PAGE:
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Activists vs. Agriculture: Farmers Versus Ranchers

by Wyoming Livestock Roundup

By: M.P. Cremer

McDonald’s and Burger King; Microsoft and Apple; Hatfields and McCoys; farmers and ranchers??? This is a column I’ve been avoiding for years now, but it’s time we address the elephant in the room: What’s the beef between farmers and ranchers?

Some of you may be sitting back in your seat and wondering what I’m even talking about – this is OK, up until a few years ago I didn’t realize there was any issues between the two parties. However, in recent years, I’ve come to notice a…well, there’s no other way to put it…weird relationship between these two sets of agriculturists.

Let’s define our terms before we go any further.

By definition, a farmer is a person who owns or manages a farm. A farm is “an area of land and its buildings used for growing crops and rearing animals, typically under the control of one owner or manager.”

A rancher, as defined, is a person who owns or runs a ranch. A ranch is “a large farm, especially in the western U.S. and Canada, where cattle or other animals are bred and raised.”

The two definitions are similar, but to me, the biggest difference comes with what the rancher or farmer prioritizes most. Farmers prioritize crop production more than they do raising animals while ranchers prioritize raising animals over crop production. The two parties are not exactly the same, but they share a common goal of raising products to feed others.

Because of this shared goal/end result, one would think farmers and ranchers would get along like two peas in a pod, but according to ranchers and farmers, one would be sorely mistaken.

According to an abundance of Google searches, this feud began when the western part of the U.S. was settled. Back when land was there for the taking, farmers and ranchers would battle it out to see who got prime grazing/crop producing land. Nowadays, we have a better idea of what land is better for crops and what land is better to raise animals and, for the most part, many farmers and ranchers respect those boundaries.

For example, there’s a large number of farms in northeast Texas because the land is great for crop production. However, in south-central Montana, there’s a large number of ranches because the land is good for cattle and not crops. Meaning a person who wants to grow hundreds of acres of commercial soybeans isn’t going to buy land in Big Timber, Mont. and start tilling the ground. It’s basic ecology.

As I said earlier, nowadays, agriculturists respect these differences a little more than they did in the days of the Wild West. 

So, what’s the deal? I wish I could pinpoint an answer and run with it, but as most relationships go, this one is complicated. I think it all comes down to a difference in choice of lifestyle and the competition which accompanies it.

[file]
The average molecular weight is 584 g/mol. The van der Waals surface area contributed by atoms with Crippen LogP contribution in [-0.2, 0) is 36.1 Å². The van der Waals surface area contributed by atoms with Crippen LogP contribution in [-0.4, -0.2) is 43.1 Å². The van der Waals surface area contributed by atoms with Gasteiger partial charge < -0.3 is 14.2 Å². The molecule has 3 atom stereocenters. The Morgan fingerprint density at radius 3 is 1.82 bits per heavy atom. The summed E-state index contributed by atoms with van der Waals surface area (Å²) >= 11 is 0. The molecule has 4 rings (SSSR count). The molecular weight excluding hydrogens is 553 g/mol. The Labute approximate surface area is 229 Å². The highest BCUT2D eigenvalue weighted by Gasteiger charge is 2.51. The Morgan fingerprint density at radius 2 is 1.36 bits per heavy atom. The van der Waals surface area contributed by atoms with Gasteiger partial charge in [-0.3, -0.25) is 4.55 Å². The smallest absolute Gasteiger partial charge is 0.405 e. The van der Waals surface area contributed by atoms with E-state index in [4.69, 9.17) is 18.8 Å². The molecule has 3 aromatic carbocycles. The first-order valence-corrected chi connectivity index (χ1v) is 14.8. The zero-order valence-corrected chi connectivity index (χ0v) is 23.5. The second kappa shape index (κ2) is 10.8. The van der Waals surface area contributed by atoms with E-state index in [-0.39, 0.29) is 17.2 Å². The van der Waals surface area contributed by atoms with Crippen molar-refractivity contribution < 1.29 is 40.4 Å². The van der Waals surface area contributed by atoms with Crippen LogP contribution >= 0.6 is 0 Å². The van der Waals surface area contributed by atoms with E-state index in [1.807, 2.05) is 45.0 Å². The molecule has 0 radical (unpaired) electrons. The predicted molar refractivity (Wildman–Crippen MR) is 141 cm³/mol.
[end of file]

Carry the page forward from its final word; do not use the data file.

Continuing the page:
Looking at their yearly timeline alone, you’ve got planting and harvest season for farmers and calving and shipping season for ranchers. Farmers have equipment in their barn where ranchers have livestock in theirs. Farmers worry about commodity prices where ranchers worry about market prices. Farmers do most of their work from the seat of a tractor whereas ranchers do most of their work horseback or on an ATV of sorts.

I think this difference creates a competition between the two parties. Maybe I’m wrong, but it always seems like one has something snarky to say about the other. This is not unique to farmers and ranchers, we see it all the time in everyday life: Ford owners and Chevy owners, basketball players and football players, your small town and the incredibly similar  small town 20 miles down the road. 

To outsiders, all of these things are just two patterns cut from the same cloth; but to the parties involved, it seems like they’re vastly different – and don’t you dare say otherwise.

But here I go, daring to say otherwise: You know what the biggest difference between farmers and ranchers is? How they’re not so different at all.

They each begin work when the sun comes up and sometimes stop when the sun goes down – most of the time they work until after dark.

They each pray for rain, take pride in their labor and focus all their time and energy on making sure whatever land they own is plentiful for generations to come.

They each feed you and me, and they do a dang good job of it too.

Sure, there are some differences, but at their core, ranchers and farmers are doing everything they possibly can to provide basic nourishment for the world – so why not capitalize on this instead of focusing on our differences?

Agriculturists around the globe need to work together to protect our livelihood, they need to quit battling it out amongst themselves and focus on a common enemy because that’s exactly what the common enemy (lab grown food) wants us to do. I mean, how can we as agriculturists expect the rest of the world to take us seriously if we can’t get along, or better yet, lift each other up?

So, what if the farmer next door never vaccinated a sheep? Who cares if the rancher down the road has never operated an expensive combine? No one gives a rip if your neighbor raises cows or corn. At the end of the day, everyone has a place in the world. If farmers and ranchers don’t learn to work together and respect one another’s roles in the food system, they’ll be destroyed by lab grown, ultra-processed, FAKE food.

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